In the US, Joshi calculates that, in cash terms, national income has risen $200 billion since the depths of the recession in March 2009. But corporate profits have risen by $280 billion over that period, while wages are down by $90 billion. … In Britain, national income rose $27 billion in the last two quarters of last year. Profits were up £24 billion and wages just £2 billion.

From Buttonwood. This has not been a bad recession for capitalists.


11 thoughts on “Amazing figures of the day

  1. In many respects it has been a distinctly unfair recession. I suppose they all are but this one even more so. Just like you wrote in your paper for those who are asset rich and in employment it has not been too bad. The dynamics of the ZIRP policy has confounded most forecasts on the macro economy. The profitability of the corporate sector has been a real surprise. The same thing has been happening in Europe with dividends set to rise by 18%. Some of them have so much money they do not know what to do with it other than give it to shareholders.

    “Is it a sign companies don’t know what to do with the money? Or that there is an absence of growth opportunities?”

    Reading Simon Ward’s journal he estimates that the aggregate profits of the UK banks could exceed the 2007 peak as early as 2011. As I said an unfair recession.

    These surveys should interest you in relation to ‘ Credit where it’s due .’ It looks like we are in an investment strike rather than a credit crunch.

    ‘An RBS poll found that of 500 businesses quizzed nearly half said they were not investing in their business because they were worried about the economy, and a third said they had no desire to expand their business anyway.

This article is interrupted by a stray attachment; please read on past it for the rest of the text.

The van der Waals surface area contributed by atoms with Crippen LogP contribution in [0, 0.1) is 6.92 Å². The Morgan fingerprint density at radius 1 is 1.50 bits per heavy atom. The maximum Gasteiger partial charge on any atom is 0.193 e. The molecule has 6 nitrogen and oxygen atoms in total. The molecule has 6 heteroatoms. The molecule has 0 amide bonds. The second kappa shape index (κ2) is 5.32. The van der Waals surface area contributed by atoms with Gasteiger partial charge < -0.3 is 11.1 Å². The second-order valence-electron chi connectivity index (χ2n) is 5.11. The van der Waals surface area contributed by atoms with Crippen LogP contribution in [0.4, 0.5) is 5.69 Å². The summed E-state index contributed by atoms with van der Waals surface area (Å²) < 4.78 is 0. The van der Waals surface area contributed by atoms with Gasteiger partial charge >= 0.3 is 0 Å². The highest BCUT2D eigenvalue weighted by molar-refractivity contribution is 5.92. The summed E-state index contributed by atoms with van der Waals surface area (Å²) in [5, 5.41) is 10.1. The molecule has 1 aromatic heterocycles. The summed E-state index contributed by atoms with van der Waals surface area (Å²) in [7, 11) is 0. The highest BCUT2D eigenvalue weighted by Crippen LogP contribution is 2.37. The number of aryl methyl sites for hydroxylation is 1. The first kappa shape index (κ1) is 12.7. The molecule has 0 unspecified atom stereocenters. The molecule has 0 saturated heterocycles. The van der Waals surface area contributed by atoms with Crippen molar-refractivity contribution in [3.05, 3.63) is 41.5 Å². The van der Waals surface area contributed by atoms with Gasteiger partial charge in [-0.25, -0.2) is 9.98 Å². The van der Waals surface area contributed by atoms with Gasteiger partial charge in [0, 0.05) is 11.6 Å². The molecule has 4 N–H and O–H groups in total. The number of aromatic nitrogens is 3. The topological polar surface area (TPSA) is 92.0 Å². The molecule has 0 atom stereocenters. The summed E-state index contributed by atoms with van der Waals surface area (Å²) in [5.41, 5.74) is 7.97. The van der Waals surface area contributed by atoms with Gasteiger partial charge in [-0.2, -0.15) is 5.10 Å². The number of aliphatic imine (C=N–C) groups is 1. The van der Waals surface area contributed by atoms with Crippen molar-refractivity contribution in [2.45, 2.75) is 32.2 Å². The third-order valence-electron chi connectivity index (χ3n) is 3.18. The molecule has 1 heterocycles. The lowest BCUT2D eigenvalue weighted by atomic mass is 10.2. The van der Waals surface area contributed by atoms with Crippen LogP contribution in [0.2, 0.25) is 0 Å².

The results echoed similar research by the Forum of Private Business, which said financing problems were now the least relevant concern cited by businesses – a startlingly different position from a year ago when one in five companies said they were worried about financing. ‘

  2. Comrade, no recession is bad for capitalists… Especially not one centred on a systemic crisis in finance capital that resulted in government bailouts.

    1. Must be quite a lot, because it has lowered interest costs which are a business expense, and boosted asset prices. But the scaryt thing is probably that some of that is also in addition.
      Must remember however that corporations are not people. We own and work for them, and use the stuff they make. So not all goes to some-non-person but returns in a difft way

      1. Fair cop. I don’t think the profits-wages split in the economy is of no consequence, for the record …

  3. Surely though if profits are up more than (or same as in the UK) national income then those of us who work for them and buy things off them haven’t benefitted directly.

    1. not at the first iteration. But the profits may be ploughed back, encourage new entrants or new investment.

      But yes, it might just go in dividends, then pension funds, and those are held in the top 50%

    1. And have you read the FT today (ANalysis section)? Germany profits are now 40% o GDP (!). At some point, their unions will effect the rebalancing we all apparently need …. but when?

Leave a Reply

Fill in your details below or click an icon to log in: Logo

You are commenting using your account. Log Out /  Change )

Google+ photo

You are commenting using your Google+ account. Log Out /  Change )

Twitter picture

You are commenting using your Twitter account. Log Out /  Change )

Facebook photo

You are commenting using your Facebook account. Log Out /  Change )


Connecting to %s